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Bun LoeungFrom the early age of five, it was clear that the founder of Light From Heaven, Bun Loeung, was born to be a musician. The front of his family’s home in western Cambodia was rented out as a barbershop and the barber happened to have a tro sau (a traditional Cambodian bowed –string instrument). When the barber would step out, he would ask Loeung to watch the shop for him. Being drawn to music, Loeung would take the tro down from the wall and play it. It did not take long before some older musicians in town who stopped to listen to this talented boy were convinced he had been a musician in a previous life.

Tragically, Loeung was orphaned at the age of 14, which is when he became a full-time professional musician in Battambang, Cambodia. He spent the next 25 years touring with a Cambodian theatre company. After escaping the Khmer Rouge in 1979, he taught music in a refugee camp in Thailand until he moved to St. Paul, Minnesota in 1982. He spent his first few years in Minnesota playing with a group of Cambodian musicians in restaurants and at traditional Cambodian functions.

Recognized as one of the leading Cambodian musicians in the U.S., Loeung played and taught Cambodian music nationwide. He has performed in every conceivable venue – from the streets of Battambang, opium dens, directing the National Theatre, to performing with the Minnesota Orchestra. His recording "Cambodian Music in Minnesota" was selecting by the Library of Congress as one of the best recordings of American Folk life. He was awarded two NEA Folk-Arts Program grants and received the Minnesota State Arts Board Fellowship in Music Award. In 2006 he was awarded a Bush Folk Art Fellowship which enabled him to found a school of traditional Cambodian music in St Paul. Bun Loeung passed away in May, 2007 and is sorely missed by his students and fellow musicians.

portrait of Bun Loeung

Jane LanctotTrained in western classical music, Jane Lanctot became interested in Cambodian music in the late 1980s and has been performing with Light From Heaven since 1989. Her formal training is primarily in early keyboards and with Light From Heaven she plays both the tro u (a two-string viola with a coconut body) and the khong thom (gong-circle). In 1992, Jane accompanied Loeung on his first trip back to Cambodia where she studied music at the Ecole de Beaux Arts in Phnom Penh.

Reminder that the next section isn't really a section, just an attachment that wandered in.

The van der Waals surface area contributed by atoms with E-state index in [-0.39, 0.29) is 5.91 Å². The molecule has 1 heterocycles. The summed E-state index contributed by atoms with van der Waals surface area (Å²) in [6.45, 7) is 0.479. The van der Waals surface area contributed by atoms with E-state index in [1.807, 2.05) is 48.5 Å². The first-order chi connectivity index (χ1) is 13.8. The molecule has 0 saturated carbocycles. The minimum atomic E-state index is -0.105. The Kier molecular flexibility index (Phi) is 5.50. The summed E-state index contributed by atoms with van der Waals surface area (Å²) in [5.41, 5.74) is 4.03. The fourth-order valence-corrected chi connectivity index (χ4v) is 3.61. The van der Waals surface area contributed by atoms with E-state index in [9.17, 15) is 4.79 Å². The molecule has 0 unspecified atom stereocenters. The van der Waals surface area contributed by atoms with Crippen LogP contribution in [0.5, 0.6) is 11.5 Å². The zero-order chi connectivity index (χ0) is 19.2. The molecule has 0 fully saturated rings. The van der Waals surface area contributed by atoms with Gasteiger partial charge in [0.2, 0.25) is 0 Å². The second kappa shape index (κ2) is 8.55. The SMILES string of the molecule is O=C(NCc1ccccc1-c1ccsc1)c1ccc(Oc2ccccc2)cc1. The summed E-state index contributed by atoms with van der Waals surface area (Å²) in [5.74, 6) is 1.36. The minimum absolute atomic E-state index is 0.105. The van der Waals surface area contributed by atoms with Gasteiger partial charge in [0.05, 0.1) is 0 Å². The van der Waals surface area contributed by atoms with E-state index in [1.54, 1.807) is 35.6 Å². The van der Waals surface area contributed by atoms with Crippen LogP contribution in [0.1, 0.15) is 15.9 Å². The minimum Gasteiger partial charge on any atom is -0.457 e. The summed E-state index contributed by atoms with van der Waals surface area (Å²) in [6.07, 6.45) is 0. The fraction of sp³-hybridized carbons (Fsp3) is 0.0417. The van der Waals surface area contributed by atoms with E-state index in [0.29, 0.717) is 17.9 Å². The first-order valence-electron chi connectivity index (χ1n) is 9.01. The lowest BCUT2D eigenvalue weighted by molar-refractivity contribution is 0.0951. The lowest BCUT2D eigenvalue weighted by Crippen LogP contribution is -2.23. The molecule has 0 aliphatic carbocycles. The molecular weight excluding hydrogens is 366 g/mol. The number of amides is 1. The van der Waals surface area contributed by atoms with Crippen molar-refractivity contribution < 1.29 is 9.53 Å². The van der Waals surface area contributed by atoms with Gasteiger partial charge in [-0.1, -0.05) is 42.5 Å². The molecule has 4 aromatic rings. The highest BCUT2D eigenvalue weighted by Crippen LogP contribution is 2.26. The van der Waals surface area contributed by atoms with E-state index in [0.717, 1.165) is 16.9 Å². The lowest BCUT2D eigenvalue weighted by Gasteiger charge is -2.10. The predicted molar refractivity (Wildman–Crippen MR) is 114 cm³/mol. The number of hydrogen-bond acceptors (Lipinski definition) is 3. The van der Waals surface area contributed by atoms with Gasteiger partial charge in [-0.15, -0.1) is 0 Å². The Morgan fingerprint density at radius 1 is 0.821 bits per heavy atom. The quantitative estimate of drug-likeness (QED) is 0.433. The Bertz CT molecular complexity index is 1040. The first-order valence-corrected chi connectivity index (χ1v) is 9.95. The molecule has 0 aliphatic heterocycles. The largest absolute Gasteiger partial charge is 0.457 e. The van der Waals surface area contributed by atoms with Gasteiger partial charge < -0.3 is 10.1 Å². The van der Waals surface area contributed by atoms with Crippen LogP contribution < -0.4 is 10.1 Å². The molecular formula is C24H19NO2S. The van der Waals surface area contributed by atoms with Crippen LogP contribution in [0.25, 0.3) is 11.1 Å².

Jane has the distinction of being the greatest female tro-playing electrical engineer in the whole wide world.

"Prove I ain't!"

portrait of Jane Lanctot

Thoeun MoenHad someone told Thoeun Moen when he was a boy growing up in Prey Veng province, Cambodia that one day he would love and play traditional Cambodian music, he may not have believed it. In fact, growing up Thoeun almost exclusively listened to Cambodian pop music and thought traditional music was "for old people".

Though no one in his family was musically inclined, his four uncles used to spend hours in the family's guest house trying to play pop music with the instruments Thoeun's father bought for them. Drawn to the music, Thoeun would lurk around the guest house only to be kicked out repeatedly because "no kids were allowed in the practice area". He vowed to himself that some day he would own his own drums. Arriving in America in 1980 he did just that, he bought a drum set.

Six years later Thoeun met and married his wife Sarin, Bun Loeung's daughter. Loeung is the one who turned Thoeun's ear to traditional Cambodian music, convincing him of the importance of keeping it alive. But what really won him over was the day he sat and listened to the group play at his cousin's wedding. Invited to play with the group, he loved it and and has been playing the Cambodian drums with the group ever since.

portrait of Thoeun Moeun

Dick Hensold Dick Hensold has played and performed on the Northumbrian Smallpipes (a form of bagpipe) and recorder all over the world. He is a featured soloist in period instrument ensembles, British Isles groups and numerous recordings. Also trained in western classical music, Hensold became fascinated by Cambodian music when he first heard Loeung playing at a restaurant in 1982. In addition to the Northumbrian Smallpipes and the recorder, Dick plays the string bass and beyaw (a Cambodian double-reed instrument used in weddings) with Light From Heaven.

Dick is a recipient of the prestigious 2006 Bush Foundation Folk Art Fellowship for his work performing and composing British Isles music.

portrait of Dick Hensold
All photos by Walter Albertson
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